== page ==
Cape Breton's Magazine

> Issue 63 > Page 43 - Leo Aucoin, Acadian Traditional Singer

Page 43 - Leo Aucoin, Acadian Traditional Singer

Published by Ronald Caplan on 1993/6/1 (331 reads)

And we sang all night, till 4 o'clock in the morning. And then she had to take the train in Inverness. So we went, me, and the driver, and her boy friend, and her. We went to Inverness with a half- ton truck. That was in 1944. (And, was there any pay for that?) No. In those days you could sing all night and--I wouldn't charge, anyway, because nobody was paying for it, no. (When you would come to a party there, would most of the other people be able to sing, too?) Well, the ones who were singing--not only me. There was a name, Albert LeBlanc--he's dead now. Dennis Aucoin was a good singer, better than me. He lived right alongside of me. Now he died. Albert LeBlanc was a good singer, too, but not like Dennis. Den? nis was a perfect--and there was no tape in those days. Oh, there was somebody else I chummed with--his name was Freddie LeBlanc--he was a good singer. And his brother Arsfene. {Leo told Rosie, "They were older than me, and they'd come to our house. There was also my eldest brother Freddie, who was a very good singer. Now, he's dead. I learned many songs from him, as he was older than me. The parties we had at home--I was very young, but I guess this was a part of me. The next day I'd whistle and sing little bits of songs. And as I got old? er, I'd learn the whole songs. I'd write them as well.... We could stay up usually, until 10:30 p.m., because we loved it.... We'd stay up, usually, un? til the end of a dance in the house. They'd sing until 3:00, 4:00 a.m. I'd listen to them until midnight, and then I'd fall asleep. The songs were all in my head.) And then there was another one, Leo Poirier, he died. And his son could sing too, but not like his father. But they were pretty good. (I notice that in that list there are no women.) Well, there were some women who were singing, but not like now. Now there's some women that have the good L'Anticosti Ecoutez mes amis La chanson que je vais vous ctianter La chanson voyageur montant dans les chantiers Je vais vous r6citer la misdre que nous avons eut Dans ses profonds sentiers Surtout sur les chevrons. C'est en passant par Rimouski Qu'on s'a fait engager C'est pour Tanticosti a bien fallut monter A bien fallu marcher cinq ou six milles k pied Pour etre bon voyageur 11 faut pas se d6courager. Quand on arrive au camp C'est pas drole de voir cela Les bunks sont fails en planches Les matelas en branches Quand c'est venu pour se coucher Les poux veulent nous d6vorer Faut bien les endurer On a pas d'argent de gagn6. Mais quand viens le dimanche A fallut se laver Et puis laver son Unge Et puis le repasser Si jamais que je peut avoir une femme Pour pouvoir laver mon linge Peut-etre que le dimanche Je pourrais me reposer. Mais quand viens le jour de I'an Le plus beau jour de I'annde Mes parents s'y rassemble Et moi je reste au camp Le showboy, les larmes aux yeux Mais, moi j'en suis pas mieux Assis sur mon sapin Pensant k ma catin. Mais quand viens le printemps On avait tous le coeur content D' avoir de 1' argent de gagn6 Pour pouvoir s'en aUer C'est en passant par Qu6bec A bien fallut se mouiller le bee Au bout d' un mois pass6 On est encore cass6. Maintenant voili ma chanson C'est moi qui la compos6e Vous me connaissez bien Mon nom, je suis AuCoin Je suis Leo AuCoin De la paroisse de Ch6ticamp Qui pr6ffere mieux les filles Que ses maudits chevrons. 1 THE COMPOSER IS ANOT L'Anticosti 1 Listen my friends The song that I'm going to sing The voyaging song whUe going up to the sites I'm going to recite to you the troubles that we had In these major trails Especially under the wooden coverings It's while passing through Rimouski We hired We had to move to 1' Anticosti We had to walk for five to six miles To l)e a good voyager You can not get discouraged. When we arrived at the camp It was not funny to see this The bunks were made of planks The mattresses made of branches When it was time to go to bed The lice had a huge appetite We had to endure As we had not made any money yet. When Sunday arrives We had to wash ourselves We had to wash our clothes Then iron them If I ever find myself a woman Who could wash my clothes Maybe on Sundays I could get some rest. When New Year's Day arrives The nicest day of the year My family gets together I remain at camp The showboy, with tears in his eyes I'm no better off Sitting on a pine Missing my doll. When comes the spring We had such contented hearts After having made some money So we can all go home It was by passing through Quebec We had to quench our thirst After a month had past We were again broke. Now, here is my song It's me that composed it You all know me well My name, it is AuCoin I am Leo AuCoin From the parish of Chdticamp Who prefers the young girls To those blasted wooden coverings. HER LEO AUCOIN! | MARCO V HEARING HEALTH CENTRE • Audiological evaluations • Most technologically advanced computerized test equipment • Hearing aids - customized to individual losses • Extensive assessment and counselling - before and after the hearing aid fitting • No referrals necessary • DVA taps cards accepted 295 George St., Suite 302 Sydney, N. S. 567-2929 or Toll Free 1-800-667-2929 OdJIia MacDonald, M.Sc. Aud. (C) Audiologist Janet Thompson, B.A., B.B.A Hearing Inst. Specialist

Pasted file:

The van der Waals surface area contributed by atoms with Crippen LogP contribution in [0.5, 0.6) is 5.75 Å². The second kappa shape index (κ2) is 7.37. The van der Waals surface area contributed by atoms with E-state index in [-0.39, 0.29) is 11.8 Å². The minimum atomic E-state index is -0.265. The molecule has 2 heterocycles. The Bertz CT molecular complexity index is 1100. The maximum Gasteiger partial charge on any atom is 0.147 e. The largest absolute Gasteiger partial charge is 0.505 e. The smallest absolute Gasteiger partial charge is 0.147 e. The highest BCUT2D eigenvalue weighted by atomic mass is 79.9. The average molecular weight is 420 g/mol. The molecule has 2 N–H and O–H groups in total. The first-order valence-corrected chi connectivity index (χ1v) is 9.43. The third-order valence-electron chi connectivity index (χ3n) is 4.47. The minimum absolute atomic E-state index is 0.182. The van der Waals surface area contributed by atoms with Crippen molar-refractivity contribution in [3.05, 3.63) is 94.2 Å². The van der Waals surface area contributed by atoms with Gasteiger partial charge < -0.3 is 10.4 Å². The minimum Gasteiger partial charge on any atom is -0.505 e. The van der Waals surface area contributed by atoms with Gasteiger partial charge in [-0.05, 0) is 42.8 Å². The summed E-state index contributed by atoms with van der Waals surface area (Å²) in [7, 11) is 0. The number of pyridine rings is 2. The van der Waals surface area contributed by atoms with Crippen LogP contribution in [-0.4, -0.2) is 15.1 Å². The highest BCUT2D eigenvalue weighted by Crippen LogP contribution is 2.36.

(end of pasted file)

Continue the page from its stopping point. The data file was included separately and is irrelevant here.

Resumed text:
Cape Breton's Magazine
  View this article in PDF format Print article

Adobe Acrobat Reader is required to the PDF version of this content. Click here to download and install the Acrobat plugin
Acrobat Reader Download